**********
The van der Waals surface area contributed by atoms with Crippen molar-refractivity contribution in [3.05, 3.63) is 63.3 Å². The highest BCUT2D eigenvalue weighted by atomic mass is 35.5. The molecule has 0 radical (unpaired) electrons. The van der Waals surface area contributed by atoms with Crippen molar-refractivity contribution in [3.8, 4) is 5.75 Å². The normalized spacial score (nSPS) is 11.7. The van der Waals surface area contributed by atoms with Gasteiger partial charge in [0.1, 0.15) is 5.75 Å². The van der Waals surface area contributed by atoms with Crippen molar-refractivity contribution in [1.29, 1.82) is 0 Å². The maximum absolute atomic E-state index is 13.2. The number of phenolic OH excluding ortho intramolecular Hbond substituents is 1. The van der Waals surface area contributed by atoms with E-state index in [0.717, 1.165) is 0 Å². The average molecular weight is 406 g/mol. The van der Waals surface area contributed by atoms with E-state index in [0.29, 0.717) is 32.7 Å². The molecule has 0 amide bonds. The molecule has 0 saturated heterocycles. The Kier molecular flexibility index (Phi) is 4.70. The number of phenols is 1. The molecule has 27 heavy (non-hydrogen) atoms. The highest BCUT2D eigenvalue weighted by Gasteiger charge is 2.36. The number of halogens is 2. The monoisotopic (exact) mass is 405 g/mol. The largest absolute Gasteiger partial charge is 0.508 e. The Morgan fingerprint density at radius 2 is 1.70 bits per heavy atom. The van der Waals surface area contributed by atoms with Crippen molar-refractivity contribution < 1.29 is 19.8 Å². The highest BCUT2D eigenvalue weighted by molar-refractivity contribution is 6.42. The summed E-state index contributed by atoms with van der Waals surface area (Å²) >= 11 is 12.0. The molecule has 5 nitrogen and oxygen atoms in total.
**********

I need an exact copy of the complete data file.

The van der Waals surface area contributed by atoms with Crippen molar-refractivity contribution in [3.05, 3.63) is 63.3 Å². The highest BCUT2D eigenvalue weighted by atomic mass is 35.5. The molecule has 0 radical (unpaired) electrons. The van der Waals surface area contributed by atoms with Crippen molar-refractivity contribution in [3.8, 4) is 5.75 Å². The normalized spacial score (nSPS) is 11.7. The van der Waals surface area contributed by atoms with Gasteiger partial charge in [0.1, 0.15) is 5.75 Å². The van der Waals surface area contributed by atoms with Crippen molar-refractivity contribution in [1.29, 1.82) is 0 Å². The maximum absolute atomic E-state index is 13.2. The number of phenolic OH excluding ortho intramolecular Hbond substituents is 1. The van der Waals surface area contributed by atoms with E-state index in [0.717, 1.165) is 0 Å². The average molecular weight is 406 g/mol. The van der Waals surface area contributed by atoms with E-state index in [0.29, 0.717) is 32.7 Å². The molecule has 0 amide bonds. The molecule has 0 saturated heterocycles. The Kier molecular flexibility index (Phi) is 4.70. The number of phenols is 1. The molecule has 27 heavy (non-hydrogen) atoms. The highest BCUT2D eigenvalue weighted by Gasteiger charge is 2.36. The number of halogens is 2. The monoisotopic (exact) mass is 405 g/mol. The largest absolute Gasteiger partial charge is 0.508 e. The Morgan fingerprint density at radius 2 is 1.70 bits per heavy atom. The van der Waals surface area contributed by atoms with Crippen molar-refractivity contribution < 1.29 is 19.8 Å². The highest BCUT2D eigenvalue weighted by molar-refractivity contribution is 6.42. The summed E-state index contributed by atoms with van der Waals surface area (Å²) >= 11 is 12.0. The molecule has 5 nitrogen and oxygen atoms in total.